‘GIFT OF GRACE’: City Cemetery hosts open house celebration for new maintenance barn

Published 3:35 pm Sunday, May 19, 2024

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NATCHEZ — The Natchez City Cemetery Association and partners on Sunday hosted an open house celebration of the new “big green barn,” the first maintenance barn raised at the cemetery in more than 100 years, said Liz Dantone, member of the volunteer Natchez City Cemetery Association Board of Directors.

“We are here to celebrate the gift of Grace, literally and figuratively,” Dantone said.

Rasing of the new barn was made possible through the generosity of the late Grace Augusta Manning, who died in 2020 at her home in Dallas, Texas.

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“She was born in 1927 in Tensas Parish and worked here (in Natchez),” Dantone said. “In her estate she bequeathed an amount of money that made this project possible. We were blessed with $400,000. I think that that is a substantial sum and boy did we squeeze every penny out of it. Let me tell you.”

Joining Sunday’s celebration were three generations of the Manning family. Grace Manning’s grave plot in the cemetery was marked with a white flag close to where the maintenance barn was built.

While the old 100-plus-year-old maintenance barn still stands, a new facility — with air conditioning and proper restrooms — was of great need. In addition to the storage shed for heavy equipment, the new facility also features an air-conditioned building with a full bathroom and shower and a half kitchen with a refrigerator and ice maker for breaks.

This is heavily appreciated by the maintenance workers in attendance Sunday, who have spent many hot summers working without those amenities.

The barn is also enjoyed by volunteers like JoAnn King, a member of Adams County Master Gardeners, and Robert Madison, who worked as a paid maintenance worker for the city cemetery for 53 years. Now 82 years old and retired in 2008, he still volunteers there regularly, Madison said.

Ward One Alderwoman Valencia Hall, in whose ward the City Cemetery resides, said she had toured the old maintenance barn four years prior before the new one was built.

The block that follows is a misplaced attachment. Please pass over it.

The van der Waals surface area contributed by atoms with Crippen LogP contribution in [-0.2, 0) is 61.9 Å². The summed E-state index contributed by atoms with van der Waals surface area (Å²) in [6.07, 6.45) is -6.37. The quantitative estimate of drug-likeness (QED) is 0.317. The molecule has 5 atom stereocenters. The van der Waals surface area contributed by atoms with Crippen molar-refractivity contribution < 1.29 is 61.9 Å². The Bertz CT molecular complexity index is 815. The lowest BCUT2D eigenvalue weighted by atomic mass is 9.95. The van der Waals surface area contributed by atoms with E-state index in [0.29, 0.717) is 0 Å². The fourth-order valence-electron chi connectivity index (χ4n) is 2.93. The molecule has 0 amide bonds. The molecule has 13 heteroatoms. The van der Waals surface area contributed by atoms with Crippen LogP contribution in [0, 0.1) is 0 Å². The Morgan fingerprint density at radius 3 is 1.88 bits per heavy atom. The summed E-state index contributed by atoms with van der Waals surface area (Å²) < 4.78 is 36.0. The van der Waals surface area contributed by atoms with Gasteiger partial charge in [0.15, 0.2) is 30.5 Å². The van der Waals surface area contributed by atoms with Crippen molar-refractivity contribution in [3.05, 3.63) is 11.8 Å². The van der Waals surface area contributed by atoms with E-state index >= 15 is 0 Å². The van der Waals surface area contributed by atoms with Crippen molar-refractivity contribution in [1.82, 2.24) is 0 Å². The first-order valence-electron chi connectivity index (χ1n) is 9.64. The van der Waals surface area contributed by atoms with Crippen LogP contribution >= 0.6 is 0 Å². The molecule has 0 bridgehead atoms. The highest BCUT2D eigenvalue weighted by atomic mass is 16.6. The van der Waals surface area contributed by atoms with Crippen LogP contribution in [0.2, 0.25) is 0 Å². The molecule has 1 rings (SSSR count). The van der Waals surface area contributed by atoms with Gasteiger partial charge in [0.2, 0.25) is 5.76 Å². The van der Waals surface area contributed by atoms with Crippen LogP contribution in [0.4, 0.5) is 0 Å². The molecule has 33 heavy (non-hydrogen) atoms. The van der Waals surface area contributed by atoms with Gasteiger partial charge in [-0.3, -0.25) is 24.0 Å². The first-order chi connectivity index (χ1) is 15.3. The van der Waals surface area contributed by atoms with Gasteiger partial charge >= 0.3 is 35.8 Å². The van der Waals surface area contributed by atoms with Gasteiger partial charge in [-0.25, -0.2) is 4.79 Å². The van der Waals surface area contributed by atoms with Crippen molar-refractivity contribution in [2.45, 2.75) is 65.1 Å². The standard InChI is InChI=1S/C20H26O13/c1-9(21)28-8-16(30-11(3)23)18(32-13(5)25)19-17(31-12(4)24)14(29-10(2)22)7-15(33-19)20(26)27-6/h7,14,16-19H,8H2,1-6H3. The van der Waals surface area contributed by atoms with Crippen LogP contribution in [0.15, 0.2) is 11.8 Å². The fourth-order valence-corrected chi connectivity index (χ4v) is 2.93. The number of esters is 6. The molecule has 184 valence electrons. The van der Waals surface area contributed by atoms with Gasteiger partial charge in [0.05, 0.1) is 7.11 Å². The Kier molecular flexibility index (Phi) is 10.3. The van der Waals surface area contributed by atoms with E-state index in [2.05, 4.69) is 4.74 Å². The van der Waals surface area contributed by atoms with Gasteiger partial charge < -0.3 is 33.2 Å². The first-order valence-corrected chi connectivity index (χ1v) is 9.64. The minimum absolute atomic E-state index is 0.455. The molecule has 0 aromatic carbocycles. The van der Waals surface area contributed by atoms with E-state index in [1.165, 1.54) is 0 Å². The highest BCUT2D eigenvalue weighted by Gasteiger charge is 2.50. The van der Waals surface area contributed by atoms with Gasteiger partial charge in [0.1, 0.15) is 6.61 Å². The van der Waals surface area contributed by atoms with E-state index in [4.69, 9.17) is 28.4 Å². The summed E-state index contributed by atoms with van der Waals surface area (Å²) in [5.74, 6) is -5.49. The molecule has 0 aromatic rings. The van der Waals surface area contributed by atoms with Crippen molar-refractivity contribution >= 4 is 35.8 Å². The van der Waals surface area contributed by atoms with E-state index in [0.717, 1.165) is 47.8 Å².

“I was just appalled,” she said. “Something had to be done.”

Established in 1822, the Natchez City Cemetery is among the country’s oldest and most historic cemetery that still functions as an operational cemetery, “So this is a sacred place,” Dantone said. “This is a historic place and this is also a place of normal business. Normal business requires facilities. And that’s what we have to say thanks for today.”

In addition to the Mannings, the City of Natchez Mayor and Board of Aldermen and cemetery staff, Dantone thanked the other 23 women who volunteer their time and efforts to the cemetery board.

“There’s no other organization like this,” she said. “I tell you they are top-notch executors, decision-makers, business owners and we got a sense of humor too.”

They remain active in their efforts to raise support for the cemetery’s new structures, including the construction of a new Columbarium that is ongoing and should see completion in the fall.

Dantone also recognized Mark Fortenberry, the cemetery manager who oversees the day-to-day operations. She also thanked the architects for this project Johnny Waycaster and the Waycaster Dungan team.

The city cemetery still seeks donations to furnish the new facility and landscape its surrounding site with items to support its everyday use, such as picnic tables, seating and industrial shelving.

To support this effort, contact the Natchez City Cemetery at 601-445-5051.